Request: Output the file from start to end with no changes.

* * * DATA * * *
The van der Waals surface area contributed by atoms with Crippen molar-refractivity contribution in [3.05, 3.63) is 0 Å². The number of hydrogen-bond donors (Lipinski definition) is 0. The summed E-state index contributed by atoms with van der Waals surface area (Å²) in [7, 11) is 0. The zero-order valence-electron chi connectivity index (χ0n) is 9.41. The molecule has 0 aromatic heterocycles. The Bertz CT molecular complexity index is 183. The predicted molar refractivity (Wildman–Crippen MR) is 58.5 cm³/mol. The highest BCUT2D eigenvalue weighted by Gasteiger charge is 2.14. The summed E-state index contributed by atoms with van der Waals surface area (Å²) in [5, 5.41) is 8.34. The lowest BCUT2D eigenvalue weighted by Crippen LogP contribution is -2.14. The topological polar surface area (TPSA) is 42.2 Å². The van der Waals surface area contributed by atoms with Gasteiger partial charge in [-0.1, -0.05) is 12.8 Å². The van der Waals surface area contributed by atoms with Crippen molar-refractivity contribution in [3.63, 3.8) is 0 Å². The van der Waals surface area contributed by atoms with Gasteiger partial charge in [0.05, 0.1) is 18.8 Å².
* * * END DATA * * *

The van der Waals surface area contributed by atoms with Crippen molar-refractivity contribution in [3.05, 3.63) is 0 Å². The number of hydrogen-bond donors (Lipinski definition) is 0. The summed E-state index contributed by atoms with van der Waals surface area (Å²) in [7, 11) is 0. The zero-order valence-electron chi connectivity index (χ0n) is 9.41. The molecule has 0 aromatic heterocycles. The Bertz CT molecular complexity index is 183. The predicted molar refractivity (Wildman–Crippen MR) is 58.5 cm³/mol. The highest BCUT2D eigenvalue weighted by Gasteiger charge is 2.14. The summed E-state index contributed by atoms with van der Waals surface area (Å²) in [5, 5.41) is 8.34. The lowest BCUT2D eigenvalue weighted by Crippen LogP contribution is -2.14. The topological polar surface area (TPSA) is 42.2 Å². The van der Waals surface area contributed by atoms with Gasteiger partial charge in [-0.1, -0.05) is 12.8 Å². The van der Waals surface area contributed by atoms with Crippen molar-refractivity contribution in [3.63, 3.8) is 0 Å². The van der Waals surface area contributed by atoms with Gasteiger partial charge in [0.05, 0.1) is 18.8 Å².